A global positioning system (GSP) receiver recorded the position of the main wreckage as 38-degrees 04-minutes 02.6-seconds north latitude, 97-degrees 51-minutes 12.5-seconds west longitude. The main wreckage was located on runway 22, approximately 1,650 feet from the approach end of the runway.

The aircraft impacted off the left side of runway 22. There was a wreckage debris path that measured approximately 280 feet long. The heading of the debris path centerline was measured with a compass and was 334 degrees magnetic. The initial impact ground depression contained portions of the left wingtip. The inboard half of the left wing was found approximately 128 feet from the initial impact point. The left cabin entry door was located approximately 146 feet from the initial impact point. The outboard half of the left wing was found approximately 158 feet from the initial impact point. The main wreckage was located approximately 280 feet from the initial impact point, and consisted of the main cabin, the right wing, and empennage.

All components of the aircraft were located along the wreckage path and all flight control surfaces remained attached to their respective airframe positions.

The left wing was found completely separated from the fuselage. The wing was found broken in two sections, with the separation at approximately midspan. The main wing spar was bent aft approximately 30 degrees at midspan. The left aileron remained attached to the wing and both aileron cables were found attached to the left aileron bellcrank. The aileron actuation push/pull rod was found attached to the aileron bellcrank and the flight control surface. The left flap remained attached to the wing. The left wing fuel tank was ruptured, but residual fuel was noted inside the tank.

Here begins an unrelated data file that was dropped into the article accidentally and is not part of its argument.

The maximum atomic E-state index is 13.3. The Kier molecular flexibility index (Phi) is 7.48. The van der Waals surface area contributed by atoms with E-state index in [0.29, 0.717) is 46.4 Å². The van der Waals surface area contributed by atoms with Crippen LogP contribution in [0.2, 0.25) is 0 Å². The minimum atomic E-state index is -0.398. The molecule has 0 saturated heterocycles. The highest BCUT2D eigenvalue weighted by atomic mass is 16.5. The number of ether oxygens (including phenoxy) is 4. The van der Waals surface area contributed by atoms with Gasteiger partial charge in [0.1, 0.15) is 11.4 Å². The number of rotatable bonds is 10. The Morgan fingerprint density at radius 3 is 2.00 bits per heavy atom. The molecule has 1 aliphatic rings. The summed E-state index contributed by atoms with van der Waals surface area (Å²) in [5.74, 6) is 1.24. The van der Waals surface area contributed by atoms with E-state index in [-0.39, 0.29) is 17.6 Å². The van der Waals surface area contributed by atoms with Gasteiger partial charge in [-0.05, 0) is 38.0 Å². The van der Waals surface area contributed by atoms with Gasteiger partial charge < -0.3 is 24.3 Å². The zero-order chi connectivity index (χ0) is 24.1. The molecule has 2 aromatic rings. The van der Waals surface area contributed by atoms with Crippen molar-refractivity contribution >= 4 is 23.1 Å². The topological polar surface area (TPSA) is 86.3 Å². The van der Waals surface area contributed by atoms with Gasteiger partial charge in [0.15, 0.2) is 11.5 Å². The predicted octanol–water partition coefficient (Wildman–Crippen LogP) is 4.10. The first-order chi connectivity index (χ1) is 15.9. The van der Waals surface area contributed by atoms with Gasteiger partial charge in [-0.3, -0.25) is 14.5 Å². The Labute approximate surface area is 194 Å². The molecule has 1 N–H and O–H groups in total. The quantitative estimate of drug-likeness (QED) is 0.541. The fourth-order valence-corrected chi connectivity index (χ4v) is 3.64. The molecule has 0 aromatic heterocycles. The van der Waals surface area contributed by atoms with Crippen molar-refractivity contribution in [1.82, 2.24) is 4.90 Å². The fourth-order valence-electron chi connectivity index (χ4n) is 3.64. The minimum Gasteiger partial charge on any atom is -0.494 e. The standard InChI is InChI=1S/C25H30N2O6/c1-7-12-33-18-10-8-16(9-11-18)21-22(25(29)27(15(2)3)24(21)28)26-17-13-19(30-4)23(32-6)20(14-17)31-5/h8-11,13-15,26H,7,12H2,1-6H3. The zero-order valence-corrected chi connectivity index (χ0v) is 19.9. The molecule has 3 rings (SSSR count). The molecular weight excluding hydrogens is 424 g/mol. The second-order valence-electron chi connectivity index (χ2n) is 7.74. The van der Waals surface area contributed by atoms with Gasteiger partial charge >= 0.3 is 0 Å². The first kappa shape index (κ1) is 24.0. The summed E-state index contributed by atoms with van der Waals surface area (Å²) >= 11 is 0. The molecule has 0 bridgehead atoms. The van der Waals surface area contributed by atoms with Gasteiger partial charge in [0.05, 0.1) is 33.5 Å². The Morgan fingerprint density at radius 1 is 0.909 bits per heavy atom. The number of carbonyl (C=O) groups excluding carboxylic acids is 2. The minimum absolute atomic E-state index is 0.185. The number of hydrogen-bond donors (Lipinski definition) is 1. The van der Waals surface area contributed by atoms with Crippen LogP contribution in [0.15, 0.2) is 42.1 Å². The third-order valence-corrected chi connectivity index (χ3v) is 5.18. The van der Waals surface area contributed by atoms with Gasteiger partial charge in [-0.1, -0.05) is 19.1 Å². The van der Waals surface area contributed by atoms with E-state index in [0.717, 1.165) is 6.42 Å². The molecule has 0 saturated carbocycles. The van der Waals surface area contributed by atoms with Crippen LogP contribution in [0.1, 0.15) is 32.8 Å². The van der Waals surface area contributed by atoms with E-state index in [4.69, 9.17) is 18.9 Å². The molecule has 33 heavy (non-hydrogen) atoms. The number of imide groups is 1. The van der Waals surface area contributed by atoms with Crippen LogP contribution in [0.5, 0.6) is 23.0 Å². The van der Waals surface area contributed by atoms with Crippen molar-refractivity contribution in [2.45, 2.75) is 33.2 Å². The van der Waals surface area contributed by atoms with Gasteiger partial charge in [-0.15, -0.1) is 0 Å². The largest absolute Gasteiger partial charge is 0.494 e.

The right wing remained attached to the fuselage. The outboard quarter of the leading edge was crushed aft to the main spar. The right flap remained attached to the wing. The right aileron remained attached to the wing and both aileron cables were found attached to the right aileron bellcrank. The aileron actuation push/pull rod was found attached to the aileron bellcrank and the flight control surface. The right wing fuel tank was ruptured, but residual fuel was noted inside the tank.

Aileron flight control cable continuity could not be established due to extensive damage. All aileron flight control cable separations had fracture features consistent with overload.

The wing flap actuator was in the fully retracted position, which is consistent with the wing flaps being fully retracted. The right main landing gear was in the fully extended position. The position of the nose and left main landing gear could not be determined, due to damage.

The horizontal stabilizer, elevator, vertical stabilizer, and rudder remained attached to the aft-fuselage. The elevator remained attached to the horizontal stabilizer. Elevator flight control cable continuity was established from the aft bellcrank to the forward cabin. The elevator flight control push-pull tube was continuous from the aft elevator bellcrank to the elevator surface. The elevator control stops were inspected and no evidence of deformation was noted. The rudder remained attached to the vertical stabilizer. Rudder flight control cable continuity was established from the control surface to the forward cabin. The rudder control stops were inspected and no evidence of deformation was noted.

The engine was found completely separated from its engine mounts. Engine crankshaft continuity was established by rotating the crankshaft at the propeller flange. Rear accessory section and valve train continuity was established while the engine crankshaft was rotated. There was compression on cylinder numbers one, three, four, and six when the engine crankshaft was rotated. The number two cylinder head was cracked. There was extensive damage to the valve assembly for the number five cylinder. T

(c) 2009-2011 Lee C. Baker. For informational purposes only.